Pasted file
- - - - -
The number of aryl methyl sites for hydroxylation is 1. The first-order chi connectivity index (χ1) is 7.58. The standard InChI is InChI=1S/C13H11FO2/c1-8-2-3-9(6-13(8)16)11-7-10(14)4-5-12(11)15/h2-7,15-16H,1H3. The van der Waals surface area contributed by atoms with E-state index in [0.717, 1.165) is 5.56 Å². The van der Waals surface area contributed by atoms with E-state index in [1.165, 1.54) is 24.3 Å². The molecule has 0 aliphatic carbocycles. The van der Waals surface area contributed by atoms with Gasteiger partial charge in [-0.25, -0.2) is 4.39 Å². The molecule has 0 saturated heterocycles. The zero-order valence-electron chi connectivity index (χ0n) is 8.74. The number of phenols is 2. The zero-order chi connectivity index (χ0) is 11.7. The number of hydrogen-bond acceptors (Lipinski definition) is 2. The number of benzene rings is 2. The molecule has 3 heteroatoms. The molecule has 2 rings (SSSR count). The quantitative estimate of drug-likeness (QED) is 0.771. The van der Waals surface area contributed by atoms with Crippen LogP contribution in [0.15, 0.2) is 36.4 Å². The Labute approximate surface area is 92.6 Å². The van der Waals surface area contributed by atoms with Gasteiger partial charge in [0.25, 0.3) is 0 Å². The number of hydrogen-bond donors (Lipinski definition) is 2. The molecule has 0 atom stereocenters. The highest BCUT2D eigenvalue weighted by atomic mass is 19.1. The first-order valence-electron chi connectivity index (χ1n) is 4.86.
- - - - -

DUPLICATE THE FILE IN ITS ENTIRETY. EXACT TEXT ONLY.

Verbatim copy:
The number of aryl methyl sites for hydroxylation is 1. The first-order chi connectivity index (χ1) is 7.58. The standard InChI is InChI=1S/C13H11FO2/c1-8-2-3-9(6-13(8)16)11-7-10(14)4-5-12(11)15/h2-7,15-16H,1H3. The van der Waals surface area contributed by atoms with E-state index in [0.717, 1.165) is 5.56 Å². The van der Waals surface area contributed by atoms with E-state index in [1.165, 1.54) is 24.3 Å². The molecule has 0 aliphatic carbocycles. The van der Waals surface area contributed by atoms with Gasteiger partial charge in [-0.25, -0.2) is 4.39 Å². The molecule has 0 saturated heterocycles. The zero-order valence-electron chi connectivity index (χ0n) is 8.74. The number of phenols is 2. The zero-order chi connectivity index (χ0) is 11.7. The number of hydrogen-bond acceptors (Lipinski definition) is 2. The number of benzene rings is 2. The molecule has 3 heteroatoms. The molecule has 2 rings (SSSR count). The quantitative estimate of drug-likeness (QED) is 0.771. The van der Waals surface area contributed by atoms with Crippen LogP contribution in [0.15, 0.2) is 36.4 Å². The Labute approximate surface area is 92.6 Å². The van der Waals surface area contributed by atoms with Gasteiger partial charge in [0.25, 0.3) is 0 Å². The number of hydrogen-bond donors (Lipinski definition) is 2. The molecule has 0 atom stereocenters. The highest BCUT2D eigenvalue weighted by atomic mass is 19.1. The first-order valence-electron chi connectivity index (χ1n) is 4.86.